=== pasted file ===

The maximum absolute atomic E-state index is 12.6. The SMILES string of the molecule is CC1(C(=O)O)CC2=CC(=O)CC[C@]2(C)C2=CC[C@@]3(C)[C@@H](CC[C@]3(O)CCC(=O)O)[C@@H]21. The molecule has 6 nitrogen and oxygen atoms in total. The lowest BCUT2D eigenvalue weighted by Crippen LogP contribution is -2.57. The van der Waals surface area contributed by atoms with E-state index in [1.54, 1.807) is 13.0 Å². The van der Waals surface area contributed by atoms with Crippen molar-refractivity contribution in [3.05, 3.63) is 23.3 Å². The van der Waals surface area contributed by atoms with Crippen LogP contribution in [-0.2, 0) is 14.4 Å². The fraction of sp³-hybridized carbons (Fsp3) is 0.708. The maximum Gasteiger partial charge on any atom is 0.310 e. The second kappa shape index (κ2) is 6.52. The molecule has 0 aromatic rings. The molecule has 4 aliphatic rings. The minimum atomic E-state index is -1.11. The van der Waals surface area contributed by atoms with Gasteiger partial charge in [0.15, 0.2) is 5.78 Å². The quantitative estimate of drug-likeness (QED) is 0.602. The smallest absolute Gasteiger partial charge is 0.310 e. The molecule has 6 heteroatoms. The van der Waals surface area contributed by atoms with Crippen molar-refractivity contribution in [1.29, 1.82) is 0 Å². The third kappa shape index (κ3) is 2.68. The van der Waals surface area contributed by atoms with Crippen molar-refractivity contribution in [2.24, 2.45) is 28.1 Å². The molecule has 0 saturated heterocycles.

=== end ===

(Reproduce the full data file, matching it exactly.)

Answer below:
The maximum absolute atomic E-state index is 12.6. The SMILES string of the molecule is CC1(C(=O)O)CC2=CC(=O)CC[C@]2(C)C2=CC[C@@]3(C)[C@@H](CC[C@]3(O)CCC(=O)O)[C@@H]21. The molecule has 6 nitrogen and oxygen atoms in total. The lowest BCUT2D eigenvalue weighted by Crippen LogP contribution is -2.57. The van der Waals surface area contributed by atoms with E-state index in [1.54, 1.807) is 13.0 Å². The van der Waals surface area contributed by atoms with Crippen molar-refractivity contribution in [3.05, 3.63) is 23.3 Å². The van der Waals surface area contributed by atoms with Crippen LogP contribution in [-0.2, 0) is 14.4 Å². The fraction of sp³-hybridized carbons (Fsp3) is 0.708. The maximum Gasteiger partial charge on any atom is 0.310 e. The second kappa shape index (κ2) is 6.52. The molecule has 0 aromatic rings. The molecule has 4 aliphatic rings. The minimum atomic E-state index is -1.11. The van der Waals surface area contributed by atoms with Gasteiger partial charge in [0.15, 0.2) is 5.78 Å². The quantitative estimate of drug-likeness (QED) is 0.602. The smallest absolute Gasteiger partial charge is 0.310 e. The molecule has 6 heteroatoms. The van der Waals surface area contributed by atoms with Crippen molar-refractivity contribution in [1.29, 1.82) is 0 Å². The third kappa shape index (κ3) is 2.68. The van der Waals surface area contributed by atoms with Crippen molar-refractivity contribution in [2.24, 2.45) is 28.1 Å². The molecule has 0 saturated heterocycles.